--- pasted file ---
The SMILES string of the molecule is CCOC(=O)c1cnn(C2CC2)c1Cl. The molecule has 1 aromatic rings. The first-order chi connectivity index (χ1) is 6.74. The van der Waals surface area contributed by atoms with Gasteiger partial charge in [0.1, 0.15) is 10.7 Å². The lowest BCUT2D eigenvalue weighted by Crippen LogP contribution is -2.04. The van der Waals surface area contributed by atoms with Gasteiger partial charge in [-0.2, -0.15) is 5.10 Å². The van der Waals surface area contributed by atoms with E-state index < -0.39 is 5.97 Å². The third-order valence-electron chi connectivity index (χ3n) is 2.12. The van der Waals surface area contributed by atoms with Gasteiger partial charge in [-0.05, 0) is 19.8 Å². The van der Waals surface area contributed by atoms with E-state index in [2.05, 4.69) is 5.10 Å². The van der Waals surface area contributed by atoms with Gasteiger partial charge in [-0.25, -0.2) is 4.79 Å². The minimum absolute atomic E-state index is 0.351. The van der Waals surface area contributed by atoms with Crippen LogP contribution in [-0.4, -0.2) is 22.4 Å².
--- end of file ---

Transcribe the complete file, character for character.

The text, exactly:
The SMILES string of the molecule is CCOC(=O)c1cnn(C2CC2)c1Cl. The molecule has 1 aromatic rings. The first-order chi connectivity index (χ1) is 6.74. The van der Waals surface area contributed by atoms with Gasteiger partial charge in [0.1, 0.15) is 10.7 Å². The lowest BCUT2D eigenvalue weighted by Crippen LogP contribution is -2.04. The van der Waals surface area contributed by atoms with Gasteiger partial charge in [-0.2, -0.15) is 5.10 Å². The van der Waals surface area contributed by atoms with E-state index < -0.39 is 5.97 Å². The third-order valence-electron chi connectivity index (χ3n) is 2.12. The van der Waals surface area contributed by atoms with Gasteiger partial charge in [-0.05, 0) is 19.8 Å². The van der Waals surface area contributed by atoms with E-state index in [2.05, 4.69) is 5.10 Å². The van der Waals surface area contributed by atoms with Gasteiger partial charge in [-0.25, -0.2) is 4.79 Å². The minimum absolute atomic E-state index is 0.351. The van der Waals surface area contributed by atoms with Crippen LogP contribution in [-0.4, -0.2) is 22.4 Å².